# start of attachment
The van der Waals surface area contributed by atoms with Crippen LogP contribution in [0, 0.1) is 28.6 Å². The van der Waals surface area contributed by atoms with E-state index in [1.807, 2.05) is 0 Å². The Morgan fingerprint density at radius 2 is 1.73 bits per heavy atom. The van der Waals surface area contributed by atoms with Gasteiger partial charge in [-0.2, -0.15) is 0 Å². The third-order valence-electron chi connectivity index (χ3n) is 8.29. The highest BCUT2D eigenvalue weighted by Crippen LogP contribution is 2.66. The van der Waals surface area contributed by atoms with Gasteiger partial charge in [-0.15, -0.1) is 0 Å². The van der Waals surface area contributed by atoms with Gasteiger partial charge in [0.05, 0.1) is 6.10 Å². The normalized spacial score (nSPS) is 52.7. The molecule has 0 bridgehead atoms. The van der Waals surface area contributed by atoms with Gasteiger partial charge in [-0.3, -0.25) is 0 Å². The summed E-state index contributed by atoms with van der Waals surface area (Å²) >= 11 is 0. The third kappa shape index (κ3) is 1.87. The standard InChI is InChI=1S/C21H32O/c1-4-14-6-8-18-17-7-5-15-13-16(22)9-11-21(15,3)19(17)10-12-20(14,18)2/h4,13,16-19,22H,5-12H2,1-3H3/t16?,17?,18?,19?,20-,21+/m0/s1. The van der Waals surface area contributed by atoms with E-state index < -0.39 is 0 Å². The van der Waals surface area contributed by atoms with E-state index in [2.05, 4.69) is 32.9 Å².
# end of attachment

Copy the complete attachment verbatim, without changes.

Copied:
The van der Waals surface area contributed by atoms with Crippen LogP contribution in [0, 0.1) is 28.6 Å². The van der Waals surface area contributed by atoms with E-state index in [1.807, 2.05) is 0 Å². The Morgan fingerprint density at radius 2 is 1.73 bits per heavy atom. The van der Waals surface area contributed by atoms with Gasteiger partial charge in [-0.2, -0.15) is 0 Å². The third-order valence-electron chi connectivity index (χ3n) is 8.29. The highest BCUT2D eigenvalue weighted by Crippen LogP contribution is 2.66. The van der Waals surface area contributed by atoms with Gasteiger partial charge in [-0.15, -0.1) is 0 Å². The van der Waals surface area contributed by atoms with Gasteiger partial charge in [0.05, 0.1) is 6.10 Å². The normalized spacial score (nSPS) is 52.7. The molecule has 0 bridgehead atoms. The van der Waals surface area contributed by atoms with Gasteiger partial charge in [-0.3, -0.25) is 0 Å². The summed E-state index contributed by atoms with van der Waals surface area (Å²) >= 11 is 0. The third kappa shape index (κ3) is 1.87. The standard InChI is InChI=1S/C21H32O/c1-4-14-6-8-18-17-7-5-15-13-16(22)9-11-21(15,3)19(17)10-12-20(14,18)2/h4,13,16-19,22H,5-12H2,1-3H3/t16?,17?,18?,19?,20-,21+/m0/s1. The van der Waals surface area contributed by atoms with E-state index < -0.39 is 0 Å². The van der Waals surface area contributed by atoms with E-state index in [2.05, 4.69) is 32.9 Å².